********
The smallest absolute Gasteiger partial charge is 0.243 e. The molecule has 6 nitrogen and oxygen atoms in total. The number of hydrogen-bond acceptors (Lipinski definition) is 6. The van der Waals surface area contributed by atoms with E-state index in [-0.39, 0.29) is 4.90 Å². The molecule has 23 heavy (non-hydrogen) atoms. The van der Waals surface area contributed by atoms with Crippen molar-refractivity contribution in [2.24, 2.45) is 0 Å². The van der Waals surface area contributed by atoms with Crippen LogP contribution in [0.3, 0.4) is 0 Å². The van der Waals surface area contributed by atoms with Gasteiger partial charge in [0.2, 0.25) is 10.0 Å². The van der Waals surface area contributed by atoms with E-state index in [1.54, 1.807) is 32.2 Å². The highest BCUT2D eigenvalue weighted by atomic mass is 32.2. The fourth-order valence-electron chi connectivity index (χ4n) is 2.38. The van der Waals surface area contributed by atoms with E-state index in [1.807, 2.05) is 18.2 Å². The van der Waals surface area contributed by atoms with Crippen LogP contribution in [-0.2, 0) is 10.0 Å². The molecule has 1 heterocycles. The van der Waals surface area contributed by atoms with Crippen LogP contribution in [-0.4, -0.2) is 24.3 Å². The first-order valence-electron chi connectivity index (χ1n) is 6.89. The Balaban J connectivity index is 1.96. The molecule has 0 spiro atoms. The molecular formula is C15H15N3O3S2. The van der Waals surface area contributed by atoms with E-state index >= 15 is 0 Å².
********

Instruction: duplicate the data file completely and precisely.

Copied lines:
The smallest absolute Gasteiger partial charge is 0.243 e. The molecule has 6 nitrogen and oxygen atoms in total. The number of hydrogen-bond acceptors (Lipinski definition) is 6. The van der Waals surface area contributed by atoms with E-state index in [-0.39, 0.29) is 4.90 Å². The molecule has 23 heavy (non-hydrogen) atoms. The van der Waals surface area contributed by atoms with Crippen molar-refractivity contribution in [2.24, 2.45) is 0 Å². The van der Waals surface area contributed by atoms with Crippen LogP contribution in [0.3, 0.4) is 0 Å². The van der Waals surface area contributed by atoms with Gasteiger partial charge in [0.2, 0.25) is 10.0 Å². The van der Waals surface area contributed by atoms with E-state index in [1.54, 1.807) is 32.2 Å². The highest BCUT2D eigenvalue weighted by atomic mass is 32.2. The fourth-order valence-electron chi connectivity index (χ4n) is 2.38. The van der Waals surface area contributed by atoms with E-state index in [1.807, 2.05) is 18.2 Å². The van der Waals surface area contributed by atoms with Crippen LogP contribution in [-0.2, 0) is 10.0 Å². The molecule has 1 heterocycles. The van der Waals surface area contributed by atoms with Crippen LogP contribution in [-0.4, -0.2) is 24.3 Å². The first-order valence-electron chi connectivity index (χ1n) is 6.89. The Balaban J connectivity index is 1.96. The molecule has 0 spiro atoms. The molecular formula is C15H15N3O3S2. The van der Waals surface area contributed by atoms with E-state index >= 15 is 0 Å².